Thursday, September 08, 2005

Incompetence is bad enough; not taking responsibility for it is shameful. Blaming it on others is a national disgrace.

From the Star Tribune:

If the human misery that followed Hurricane Katrina has been shocking and painful, the federal government's shifting explanations for its needless severity have been utterly shameful.

That assessment is not part of some political, postdisaster "blame game," but an insistence that accountability for preparing for and responding to a major U.S. disaster be placed squarely where it belongs: the federal government and its emergency-response program, FEMA.

The Bush administration's attempts to shift accountability elsewhere -- first to the victims stuck in New Orleans for not leaving, later to Louisiana officials and "bureaucrats" -- are an appalling use of political tactics in the highly inappropriate realm of human suffering and pain, of lives saved and lives lost.

That realm requires that officials accept responsibility, express true and deep understanding of the dislocation and misery being experienced, and redouble efforts to make up for a sickeningly bungled start.

While efforts have been redoubled, effectiveness is still in question; genuine, deep understanding hasn't been apparent despite two presidential visits to the area. And accountability? Accepting it would involve, at the least, making clear that critical changes will be made, and rolling appropriate heads at FEMA and its umbrella, the Department of Homeland Security.

Instead, the White House organized a PR effort directed by political adviser Karl Rove, master of political attack-machine tactics. The New York Times reported Monday that the administration, alarmed at the potential political fallout of its poor performance, regrouped over the weekend and mapped out its strategy. The plan has rolled out exactly as the Times' report said it would:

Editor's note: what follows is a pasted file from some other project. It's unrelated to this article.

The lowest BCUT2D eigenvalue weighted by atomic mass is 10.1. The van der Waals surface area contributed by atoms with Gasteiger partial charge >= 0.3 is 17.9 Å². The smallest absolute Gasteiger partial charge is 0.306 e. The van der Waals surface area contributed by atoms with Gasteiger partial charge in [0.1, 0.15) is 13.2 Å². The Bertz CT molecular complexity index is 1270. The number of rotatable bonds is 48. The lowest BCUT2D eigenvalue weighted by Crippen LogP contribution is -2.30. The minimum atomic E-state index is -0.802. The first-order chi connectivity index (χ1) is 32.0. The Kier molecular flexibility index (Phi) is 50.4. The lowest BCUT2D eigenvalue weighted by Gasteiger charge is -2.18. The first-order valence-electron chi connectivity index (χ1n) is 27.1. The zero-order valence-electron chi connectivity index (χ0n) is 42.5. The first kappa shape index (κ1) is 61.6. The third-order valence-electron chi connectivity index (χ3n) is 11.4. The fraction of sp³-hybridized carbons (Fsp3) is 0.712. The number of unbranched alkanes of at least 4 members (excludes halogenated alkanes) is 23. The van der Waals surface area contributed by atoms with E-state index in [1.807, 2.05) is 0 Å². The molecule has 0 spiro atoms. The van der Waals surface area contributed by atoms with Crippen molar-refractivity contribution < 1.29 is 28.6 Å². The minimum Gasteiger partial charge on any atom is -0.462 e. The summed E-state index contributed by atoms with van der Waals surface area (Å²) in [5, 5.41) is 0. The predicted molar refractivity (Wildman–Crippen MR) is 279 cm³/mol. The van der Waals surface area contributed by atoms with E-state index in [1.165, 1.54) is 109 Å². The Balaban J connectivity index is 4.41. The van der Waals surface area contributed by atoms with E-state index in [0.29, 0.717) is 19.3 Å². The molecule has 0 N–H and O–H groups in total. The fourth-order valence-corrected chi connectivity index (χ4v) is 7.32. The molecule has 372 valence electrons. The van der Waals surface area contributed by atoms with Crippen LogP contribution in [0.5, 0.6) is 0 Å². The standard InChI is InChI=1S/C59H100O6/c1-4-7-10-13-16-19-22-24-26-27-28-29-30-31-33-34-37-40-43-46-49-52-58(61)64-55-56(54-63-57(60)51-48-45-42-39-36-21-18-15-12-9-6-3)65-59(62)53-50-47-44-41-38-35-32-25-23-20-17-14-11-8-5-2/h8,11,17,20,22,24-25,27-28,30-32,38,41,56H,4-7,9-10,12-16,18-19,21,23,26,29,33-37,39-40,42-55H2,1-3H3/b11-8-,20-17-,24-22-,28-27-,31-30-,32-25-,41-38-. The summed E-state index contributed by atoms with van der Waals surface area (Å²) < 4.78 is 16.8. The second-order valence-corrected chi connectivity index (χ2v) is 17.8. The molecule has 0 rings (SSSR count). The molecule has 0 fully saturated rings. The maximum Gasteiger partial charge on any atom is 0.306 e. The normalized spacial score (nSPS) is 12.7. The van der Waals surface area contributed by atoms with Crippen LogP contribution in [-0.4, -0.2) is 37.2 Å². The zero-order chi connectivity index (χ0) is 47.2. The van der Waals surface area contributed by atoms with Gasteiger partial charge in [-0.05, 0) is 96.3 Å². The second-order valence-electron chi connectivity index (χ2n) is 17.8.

Administration officials appearing in public have downplayed the need to quickly assess failures, and have tried instead to discuss what's being done now. To the extent that they -- and allies who appear or write in their stead -- do discuss failures, it is to point the finger at local and state officials or "bureaucrats." Officials doing just that include Homeland Security chief Michael Chertoff, whose accountability is right up there with FEMA director Michael Brown's.

These tactics are beyond outrageous. No state, no locality can take the lead in dealing with an emergency like Katrina. That's why FEMA was created. That is why Louisiana Gov. Kathleen Blanco declared a state of emergency on Friday, Aug. 26, when Katrina was a Category 2 hurricane. It is why the Gulf Coast states requested help from the Pentagon that same day.

It is why the next day, as Katrina was upgraded to Category 3, Blanco asked President Bush to declare a federal state of emergency in Louisiana. It was declared. Thus FEMA had full authority and responsibility from the White House "to identify, mobilize, and provide at its discretion, equipment and resources necessary to alleviate the impacts of the emergency."

Over the following week the world watched as an even more powerful Katrina hit on Monday and victims pitifully waited for help without adequate (or often any) food, health care or water. Meager boats rescued a few as doctors pleaded for aid, as newscasters struggled to share the story -- and as ships, trucks and outside aid waited, and waited, for approval to help, frequently thwarted, incredibly, by FEMA.

Exactly what went wrong, in both the planning and the response, must be assessed in short order. The ability of the United States to prepare for and respond to disaster -- whatever the origin -- is vital to its security. No less, it is critical to America's ability to honor its shared values, which include attending to the poor, the sick, the vulnerable -- the very people who suffered most from the government's incompetence last week. Yet the White House delays the reckoning while pointing fingers at others.

Incompetence is bad enough; not taking responsibility for it is shameful. Blaming it on others is a national disgrace.

edited to add: Carla has blogged the same article, and then she writes today:
"While you and other Americans are taking money out of your pockets to help the Katrina-area people recover, the Republicans want to effectively negate everyone's efforts by forcing a wage cut on people who might actually get jobs--to replace those they lost because of the hurricane--in the reconstruction efforts."
Go read, they have no shame.

Christine posted a katrina's timeline that will make you cry (she adapted it from Think Progress).

And no, not even the new Knitty can take my mind off all this.